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Establishing an effective dose for chronic intracerebroventricular administration of clozapine in mice

Published online by Cambridge University Press:  19 August 2019

Dilhan Esen-Sehir
Department of Psychiatry, Psychosomatic Medicine and Psychotherapy, University Hospital, Goethe University Frankfurt, Frankfurt, Germany The Faculty of Biological Sciences, Goethe University Frankfurt, Frankfurt, Germany
Michael J. Courtney
Neuronal Signalling Laboratory, Turku Centre for Biotechnology, University of Turku, Turku, Finland
Robert A. Bittner
Department of Psychiatry, Psychosomatic Medicine and Psychotherapy, University Hospital, Goethe University Frankfurt, Frankfurt, Germany
Andreas Reif
Department of Psychiatry, Psychosomatic Medicine and Psychotherapy, University Hospital, Goethe University Frankfurt, Frankfurt, Germany
Florian Freudenberg*
Department of Psychiatry, Psychosomatic Medicine and Psychotherapy, University Hospital, Goethe University Frankfurt, Frankfurt, Germany
Author for correspondence: Florian Freudenberg, Email:



Despite its numerous side effects, clozapine is still the most effective antipsychotics making it an ideal reference substance to validate the efficacy of novel compounds for the treatment of schizophrenia. However, blood–brain barrier permeability for most new molecular entities is unknown, requiring central delivery. Thus, we performed a dose-finding study for chronic intracerebroventricular (icv) delivery of clozapine in mice.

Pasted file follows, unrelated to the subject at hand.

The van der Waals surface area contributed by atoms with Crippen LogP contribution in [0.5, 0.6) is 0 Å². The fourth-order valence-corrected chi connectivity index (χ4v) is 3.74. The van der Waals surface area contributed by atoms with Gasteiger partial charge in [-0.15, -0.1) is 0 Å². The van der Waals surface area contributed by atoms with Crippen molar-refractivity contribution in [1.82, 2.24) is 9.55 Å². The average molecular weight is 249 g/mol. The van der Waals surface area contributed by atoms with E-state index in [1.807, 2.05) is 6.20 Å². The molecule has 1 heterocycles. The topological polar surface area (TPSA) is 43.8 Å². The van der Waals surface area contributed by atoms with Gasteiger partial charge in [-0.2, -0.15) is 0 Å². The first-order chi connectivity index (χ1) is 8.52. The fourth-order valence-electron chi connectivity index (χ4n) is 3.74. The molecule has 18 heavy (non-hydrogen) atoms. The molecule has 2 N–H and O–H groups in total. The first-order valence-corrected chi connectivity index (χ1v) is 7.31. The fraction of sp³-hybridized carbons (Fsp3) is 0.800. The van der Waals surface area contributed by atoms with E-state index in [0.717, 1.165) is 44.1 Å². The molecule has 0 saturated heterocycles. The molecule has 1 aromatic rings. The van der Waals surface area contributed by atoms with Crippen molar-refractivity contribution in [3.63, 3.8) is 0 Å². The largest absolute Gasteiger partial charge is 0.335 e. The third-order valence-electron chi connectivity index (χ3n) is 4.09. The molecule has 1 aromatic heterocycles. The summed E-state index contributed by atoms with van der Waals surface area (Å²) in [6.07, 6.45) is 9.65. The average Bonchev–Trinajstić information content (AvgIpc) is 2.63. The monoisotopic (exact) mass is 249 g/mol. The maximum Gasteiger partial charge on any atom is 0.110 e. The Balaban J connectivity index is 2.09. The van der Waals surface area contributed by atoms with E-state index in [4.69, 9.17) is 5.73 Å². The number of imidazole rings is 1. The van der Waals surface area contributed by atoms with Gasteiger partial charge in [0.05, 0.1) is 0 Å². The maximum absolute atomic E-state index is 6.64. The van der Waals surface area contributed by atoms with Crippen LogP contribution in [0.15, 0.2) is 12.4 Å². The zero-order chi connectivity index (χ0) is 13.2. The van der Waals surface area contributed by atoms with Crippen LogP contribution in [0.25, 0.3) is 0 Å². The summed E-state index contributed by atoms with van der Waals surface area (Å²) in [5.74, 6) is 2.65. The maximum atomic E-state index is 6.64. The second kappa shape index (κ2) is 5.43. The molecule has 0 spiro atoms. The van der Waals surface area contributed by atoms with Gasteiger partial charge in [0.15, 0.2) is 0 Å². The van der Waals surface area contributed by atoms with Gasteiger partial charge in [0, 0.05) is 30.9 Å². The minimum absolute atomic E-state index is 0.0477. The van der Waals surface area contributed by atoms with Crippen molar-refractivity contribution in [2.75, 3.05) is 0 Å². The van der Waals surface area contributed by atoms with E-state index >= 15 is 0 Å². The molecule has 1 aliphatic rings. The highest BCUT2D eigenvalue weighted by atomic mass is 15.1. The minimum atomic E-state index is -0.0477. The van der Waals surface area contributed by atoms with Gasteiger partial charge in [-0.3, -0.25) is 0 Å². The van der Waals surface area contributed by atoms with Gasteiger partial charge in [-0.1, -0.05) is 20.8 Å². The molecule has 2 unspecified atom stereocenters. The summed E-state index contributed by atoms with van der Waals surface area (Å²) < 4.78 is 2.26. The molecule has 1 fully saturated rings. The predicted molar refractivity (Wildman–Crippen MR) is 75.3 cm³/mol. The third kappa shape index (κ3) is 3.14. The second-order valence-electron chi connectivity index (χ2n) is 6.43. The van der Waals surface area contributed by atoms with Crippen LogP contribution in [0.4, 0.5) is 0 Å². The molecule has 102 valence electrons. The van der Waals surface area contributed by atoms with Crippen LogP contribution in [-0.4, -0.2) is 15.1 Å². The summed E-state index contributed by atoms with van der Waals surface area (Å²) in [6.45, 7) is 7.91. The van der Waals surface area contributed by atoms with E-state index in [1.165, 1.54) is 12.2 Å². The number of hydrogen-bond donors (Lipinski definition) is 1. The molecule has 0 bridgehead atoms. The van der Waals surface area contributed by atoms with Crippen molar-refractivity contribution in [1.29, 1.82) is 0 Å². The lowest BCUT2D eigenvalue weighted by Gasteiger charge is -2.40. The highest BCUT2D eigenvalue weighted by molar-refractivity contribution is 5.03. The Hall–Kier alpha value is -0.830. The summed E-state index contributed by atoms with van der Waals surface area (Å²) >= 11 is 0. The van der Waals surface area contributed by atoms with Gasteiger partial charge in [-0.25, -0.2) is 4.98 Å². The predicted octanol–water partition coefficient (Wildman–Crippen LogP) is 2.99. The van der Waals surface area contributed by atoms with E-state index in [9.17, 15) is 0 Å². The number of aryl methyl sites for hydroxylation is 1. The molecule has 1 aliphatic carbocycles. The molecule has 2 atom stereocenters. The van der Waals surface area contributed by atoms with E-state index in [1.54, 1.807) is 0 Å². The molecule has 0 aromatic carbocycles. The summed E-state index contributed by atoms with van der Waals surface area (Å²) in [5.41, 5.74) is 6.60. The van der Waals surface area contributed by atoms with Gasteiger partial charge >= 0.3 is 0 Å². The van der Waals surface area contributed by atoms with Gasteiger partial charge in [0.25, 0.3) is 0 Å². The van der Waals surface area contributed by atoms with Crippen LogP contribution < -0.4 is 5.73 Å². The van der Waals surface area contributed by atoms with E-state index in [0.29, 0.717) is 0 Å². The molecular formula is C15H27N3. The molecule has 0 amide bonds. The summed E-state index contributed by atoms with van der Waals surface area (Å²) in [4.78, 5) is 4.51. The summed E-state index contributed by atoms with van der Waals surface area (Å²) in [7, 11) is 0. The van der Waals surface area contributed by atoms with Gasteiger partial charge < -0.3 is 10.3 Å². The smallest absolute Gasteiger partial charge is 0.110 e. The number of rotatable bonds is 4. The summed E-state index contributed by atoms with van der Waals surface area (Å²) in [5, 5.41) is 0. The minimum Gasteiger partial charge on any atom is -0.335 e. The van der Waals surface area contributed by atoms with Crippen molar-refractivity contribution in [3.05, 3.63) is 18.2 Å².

Specifically, we implanted wild-type C57BL/6J mice with osmotic minipumps (Alzet) delivering clozapine at a rate of 0.15 µl/h at different concentrations (0, 3.5, 7 and 14 mg/ml, i.e. 0, 12.5, 25 and 50 µg/day). Mice were tested weekly in a modified SHIRPA paradigm, for locomotor activity in the open field and for prepulse inhibition (PPI) of the acoustic startle response (ASR) for a period of 3 weeks.


None of the clozapine concentrations caused neurological deficits or evident gross behavioural alterations in the SHIRPA paradigm. In male mice, clozapine had no significant effect on locomotor activity or PPI of the ASR. In female mice, the 7 and 14 mg/ml dose of clozapine significantly affected both open field activity and PPI, while 3.5 mg/ml of clozapine increased PPI but had no effects on locomotor activity.


Our findings indicate that 7 mg/ml may be the optimal dose for chronic icv delivery of clozapine in mice, allowing comparison to screen for novel antipsychotic compounds.

Original Article
© Scandinavian College of Neuropsychopharmacology 2019 

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